I am currently attending the General Conference of the United Methodist Church in Portland, Oregon. This is where United Methodists make decisions about the nature of their denomination and the priorities of its connectional ministry. We have the good sense to do this only once every four years rather than more frequently, like some other churches.
I have been trying to understand why it is such a difficult meeting, even in a church that is doing so much good around the globe. We have spent considerable time just establishing the rules we will use to manage the numerous conversations that will come before us in the days ahead. Where there is low trust and high anxiety there will be lengthy discussion of rules. It may be that the reason for this atmosphere is the nexus of three issues:
- Missiology. This is our understanding of how we do the work of mission and evangelism in the world. United Methodists have a desire to avoid colonialism. No matter where you come from, you are a full member, with all the rights, responsibilities and privileges involved. You get a vote. You get to share your opinion and your way of seeing things. When we gather, delegates come from all over the world and represent many countries and cultures. Some say that General Conference is like the U.S. Congress. It is much more like the United Nations. Delegates have to attend to outlook differences that come from racial and cultural backgrounds. Language translation takes time. We see the world very differently, and we often have to describe our ideas two or three times so that we can understand and be understood. Because every delegate from every part of the globe has been brought here by the church and is given an equal vote, patience and a desire to learn from others is the order of the day. That work is worthy and weary-making at the same time.
- Ideology. We are a broad tent denomination. Most United Methodists in the U.S. are centrists. We are Republicans and Democrats, and we include serious liberals and conservatives. We do not see all social issues the same but cling to the belief that the love of Christ is a sufficient bonding agent to keep us together when we disagree. And we disagree often on many things. We share a lot. So much sharing. So many opinions on so many things that General Conference delegates bring two large books of legislative proposals with them and work on them the whole time we are here.Embracing a broad ideology makes meeting together difficult in a time when citizens in the U.S., who are about 48 percent of the total delegates at this meeting, seem to have a growing intolerance with differing social views. It is, after all, an election year in America. Centrists are seen as impassive, even cowardly. Those on the far right or left are sometimes characterized as unreasonably angry. In our local churches we often handle this with polite silence. At General Conference we speak out loud. At microphones. On live stream. Adding to the calculus of this environment is the observation that most delegates from countries outside the U.S. are more conservative on many important issues than most U.S. delegates, and the math gets more and more complicated as the meeting progresses.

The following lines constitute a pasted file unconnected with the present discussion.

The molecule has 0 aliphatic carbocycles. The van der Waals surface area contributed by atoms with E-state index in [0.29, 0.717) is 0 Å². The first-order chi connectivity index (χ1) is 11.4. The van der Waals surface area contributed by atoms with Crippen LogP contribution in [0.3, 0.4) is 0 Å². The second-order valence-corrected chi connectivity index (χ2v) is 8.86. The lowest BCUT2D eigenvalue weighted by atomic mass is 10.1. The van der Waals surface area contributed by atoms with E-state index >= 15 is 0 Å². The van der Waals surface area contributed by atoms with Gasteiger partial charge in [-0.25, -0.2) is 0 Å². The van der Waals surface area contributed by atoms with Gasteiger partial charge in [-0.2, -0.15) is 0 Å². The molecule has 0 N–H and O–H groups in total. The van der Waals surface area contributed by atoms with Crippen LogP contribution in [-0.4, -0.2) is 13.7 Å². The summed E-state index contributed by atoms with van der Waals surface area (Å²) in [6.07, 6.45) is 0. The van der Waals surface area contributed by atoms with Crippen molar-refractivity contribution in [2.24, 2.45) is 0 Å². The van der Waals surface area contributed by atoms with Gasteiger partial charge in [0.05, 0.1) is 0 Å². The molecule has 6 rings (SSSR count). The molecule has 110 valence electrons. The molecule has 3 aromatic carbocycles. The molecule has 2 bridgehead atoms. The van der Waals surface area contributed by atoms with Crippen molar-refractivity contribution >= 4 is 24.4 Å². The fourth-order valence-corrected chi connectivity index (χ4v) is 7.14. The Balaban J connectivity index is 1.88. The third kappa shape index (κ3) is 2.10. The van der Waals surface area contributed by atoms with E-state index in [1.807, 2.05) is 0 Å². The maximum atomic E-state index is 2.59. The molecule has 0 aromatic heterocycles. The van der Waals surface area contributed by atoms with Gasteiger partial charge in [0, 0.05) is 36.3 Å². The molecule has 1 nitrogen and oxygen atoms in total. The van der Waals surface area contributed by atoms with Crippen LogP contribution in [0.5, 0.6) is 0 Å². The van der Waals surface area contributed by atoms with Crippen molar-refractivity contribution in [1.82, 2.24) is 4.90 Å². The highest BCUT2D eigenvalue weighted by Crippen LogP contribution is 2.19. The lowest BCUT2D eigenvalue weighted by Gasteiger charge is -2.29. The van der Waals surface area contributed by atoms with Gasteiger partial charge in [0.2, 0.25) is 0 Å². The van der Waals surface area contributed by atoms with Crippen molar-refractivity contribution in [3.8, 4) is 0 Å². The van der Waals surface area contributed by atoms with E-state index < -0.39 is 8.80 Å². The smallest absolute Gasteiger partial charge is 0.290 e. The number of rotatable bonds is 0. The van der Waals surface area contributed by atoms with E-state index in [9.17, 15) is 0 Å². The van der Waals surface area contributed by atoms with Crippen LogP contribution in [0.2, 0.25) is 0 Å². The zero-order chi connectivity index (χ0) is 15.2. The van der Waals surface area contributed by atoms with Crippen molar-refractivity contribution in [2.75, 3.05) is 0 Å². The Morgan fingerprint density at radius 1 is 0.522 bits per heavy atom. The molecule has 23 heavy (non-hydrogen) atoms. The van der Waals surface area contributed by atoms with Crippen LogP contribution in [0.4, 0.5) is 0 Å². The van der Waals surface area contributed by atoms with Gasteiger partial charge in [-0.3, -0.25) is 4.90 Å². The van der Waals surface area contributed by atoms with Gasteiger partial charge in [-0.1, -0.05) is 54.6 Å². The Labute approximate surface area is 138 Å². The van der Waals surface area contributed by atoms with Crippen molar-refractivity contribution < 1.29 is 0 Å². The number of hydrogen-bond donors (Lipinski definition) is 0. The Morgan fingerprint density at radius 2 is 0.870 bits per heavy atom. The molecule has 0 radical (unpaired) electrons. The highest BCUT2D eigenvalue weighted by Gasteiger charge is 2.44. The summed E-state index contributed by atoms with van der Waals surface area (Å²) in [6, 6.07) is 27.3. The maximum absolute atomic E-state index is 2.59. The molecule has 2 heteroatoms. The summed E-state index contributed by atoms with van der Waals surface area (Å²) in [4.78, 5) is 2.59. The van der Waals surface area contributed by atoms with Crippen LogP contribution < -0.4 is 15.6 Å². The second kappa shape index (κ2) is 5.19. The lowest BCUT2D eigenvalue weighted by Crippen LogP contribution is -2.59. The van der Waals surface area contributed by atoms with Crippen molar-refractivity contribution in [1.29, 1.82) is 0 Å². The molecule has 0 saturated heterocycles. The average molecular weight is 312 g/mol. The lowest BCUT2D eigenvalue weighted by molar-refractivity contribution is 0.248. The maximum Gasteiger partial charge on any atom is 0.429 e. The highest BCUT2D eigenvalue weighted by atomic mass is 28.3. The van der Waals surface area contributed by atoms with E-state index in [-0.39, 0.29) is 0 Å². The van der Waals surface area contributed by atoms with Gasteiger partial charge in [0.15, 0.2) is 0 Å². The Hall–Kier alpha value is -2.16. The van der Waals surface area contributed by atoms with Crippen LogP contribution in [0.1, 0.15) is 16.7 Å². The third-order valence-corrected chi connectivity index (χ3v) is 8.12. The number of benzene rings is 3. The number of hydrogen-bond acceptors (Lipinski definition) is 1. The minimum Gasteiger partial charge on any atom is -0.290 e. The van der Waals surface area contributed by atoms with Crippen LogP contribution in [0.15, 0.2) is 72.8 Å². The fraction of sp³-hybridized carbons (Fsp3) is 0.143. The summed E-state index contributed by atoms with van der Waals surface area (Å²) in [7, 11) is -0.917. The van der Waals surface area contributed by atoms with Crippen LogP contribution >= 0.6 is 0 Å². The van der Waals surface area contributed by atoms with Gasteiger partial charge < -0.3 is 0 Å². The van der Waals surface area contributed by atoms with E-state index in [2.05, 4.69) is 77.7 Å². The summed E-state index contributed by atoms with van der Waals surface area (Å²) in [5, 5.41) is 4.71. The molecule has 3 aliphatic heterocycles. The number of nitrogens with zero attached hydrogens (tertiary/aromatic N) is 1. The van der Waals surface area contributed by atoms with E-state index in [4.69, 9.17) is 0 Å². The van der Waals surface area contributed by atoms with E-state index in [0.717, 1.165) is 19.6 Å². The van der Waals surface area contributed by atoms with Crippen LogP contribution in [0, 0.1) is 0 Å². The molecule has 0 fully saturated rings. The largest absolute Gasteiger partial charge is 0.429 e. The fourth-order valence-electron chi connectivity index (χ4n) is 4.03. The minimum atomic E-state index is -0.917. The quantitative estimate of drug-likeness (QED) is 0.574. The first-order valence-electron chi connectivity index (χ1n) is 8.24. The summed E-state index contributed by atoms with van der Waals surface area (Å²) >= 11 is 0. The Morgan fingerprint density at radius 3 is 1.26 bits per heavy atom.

- Theology. My observation is that United Methodists have more agreement on the Christian faith as described by the Apostles and the Nicene Creeds than I have experienced in my lifetime. Those who see Jesus’ resurrection as a quaint metaphor are a tiny fraction of our clan. Our differences are often in the interpretation of scripture, especially in regards to how we see the LGBT community. For some, acceptance of any lifestyle or practice beyond heterosexuality is a denial of the Bible’s authority. For others, the changing interpretation of the Bible in light of current understanding of human identity, science, sociology and a host of other topics is seen as a historic norm. Those who hold this view are comfortable with this process, even if it is unsettling to initially experience a change in social norms, such as when women were ordained as clergy or different races were welcomed into the church.This theological difference around the way we see the Bible does not diminish the importance of the Scripture for any of us. But it is a very different way to apply it to your life and beliefs.
General Conference is the place where these three important issues meet. That is why it can be difficult to talk about a given piece of legislation in a committee or in the plenary session. This is to be expected. We have made a decision to relate to people who sometimes challenge our worldview even as we celebrate one faith and one Lord. The question most of us ask as we gratefully return to the silence of a hotel room at night is whether the blessed bind that ties us together in love can sustain itself in the months and years ahead. It seems increasingly frayed. It helps me to observe that what we are doing here is inherently challenging and countercultural. Extending love to and attempting to learn from the other always has been.